Recently, the United Kingdom's political landscape has been reinvigorated by a battle of ideas. This is surprising, given UK scepticism about anything intellectual and the tradition of judging ideology by its practical application. The starting point was Tony Blair's launch of the "stakeholder" society. It was initially unclear whether the purpose was to find a "Big Idea" to underpin New Labour's emerging manifesto or a new catchphrase.
The Conservatives were provided with useful ammunition when TUC general secretary John Monks suggested that the unions were best placed to negotiate Labour's new social contract on behalf of individuals. The Conservatives were able simultaneously to interpret this, and the subsequent union calls for labour law reforms, as indicative of New Labour's attachment to its corporatist roots and to counter-attack with their own idea, the enterprise society. As John Major explained, this was not just an idea: it has been translated into an economic policy whose success is evident, not least in the fact that unemployment is lower in Britain than in any other European country.
In the ensuing row, Blair has sought to downplay the big idea, presenting it as no more than a "unifying theme or slogan". This retreat is interesting. While attempting to seize the agenda and shape the debate is a legitimate aim in politics, snares and pitfalls await those in search of the elusive "sound-bite" guaranteed to capture media attention. Credibility depends partly on the perceived consistency of the language used with the beliefs, values and behaviour of the exponent. This can be problematic either if behaviour is out of line with the values conveyed (for example, the Conservative party's "Back to Basics" catchphrase), or if the message signals approval of values, beliefs or practices to which the exponent has been traditionally hostile (eg shadow cabinet members sending their children to selective schools).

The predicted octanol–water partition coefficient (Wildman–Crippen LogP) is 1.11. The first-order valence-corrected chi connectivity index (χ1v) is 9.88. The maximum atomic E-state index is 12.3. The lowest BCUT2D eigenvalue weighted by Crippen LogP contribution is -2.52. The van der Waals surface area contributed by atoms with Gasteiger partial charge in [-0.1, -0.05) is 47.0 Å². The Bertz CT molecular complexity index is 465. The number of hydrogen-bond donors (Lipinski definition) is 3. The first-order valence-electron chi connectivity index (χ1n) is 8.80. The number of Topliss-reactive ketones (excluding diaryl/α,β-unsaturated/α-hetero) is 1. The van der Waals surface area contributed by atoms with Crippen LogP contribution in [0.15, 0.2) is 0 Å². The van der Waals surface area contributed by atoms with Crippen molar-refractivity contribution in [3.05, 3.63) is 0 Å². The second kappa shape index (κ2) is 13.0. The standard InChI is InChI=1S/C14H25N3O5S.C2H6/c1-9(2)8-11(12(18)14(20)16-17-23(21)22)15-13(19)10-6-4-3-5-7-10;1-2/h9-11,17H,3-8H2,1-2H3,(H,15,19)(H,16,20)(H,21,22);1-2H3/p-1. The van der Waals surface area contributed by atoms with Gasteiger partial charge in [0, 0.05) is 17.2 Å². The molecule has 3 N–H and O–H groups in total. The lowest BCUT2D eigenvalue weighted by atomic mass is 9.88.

The derivation of the "Stakeholder" concept, specifically its relationship to the traditions of philosophy and political economy, has also proved controversial. Of central importance to New Labour's interpretation is the notion of inclusiveness, providing reassurance for those who feel marginalised in the economic and social system that everyone has a stake in and will play a part in the new social order. This potentially goes much further than the more conventional definition of a stakeholder based predominantly on financial interest.
There are fascinating echoes in education policy. Reforms since the 1980s have been prompted, in part, by the determination to shift the balance of power between producers and consumers. Accountability is the catchword which signals the entitlement of the latter to information about the value and quality of the service provided. In higher education, debates about quality routinely refer to the interests of different stakeholder groups. But the change is one of language rather than practice. The education system remains exclusive, particularly higher education where, despite expansion, participation is still the exception rather than the rule.
Barriers to an inclusive system, evidenced by the apparently unbridgeable academic/vocational divide, are high. Moreover, threats by the vice chancellors to reduce recruitment to meet funding cuts could reinforce exclusiveness. This would be a tragedy. Education is the best economic policy for a modern economy. If we are serious about an inclusive, universal higher education system, we need to take a fresh look at the distribution of costs and benefits between all stakeholders.
Diana Green is pro vice chancellor of the University of Central England.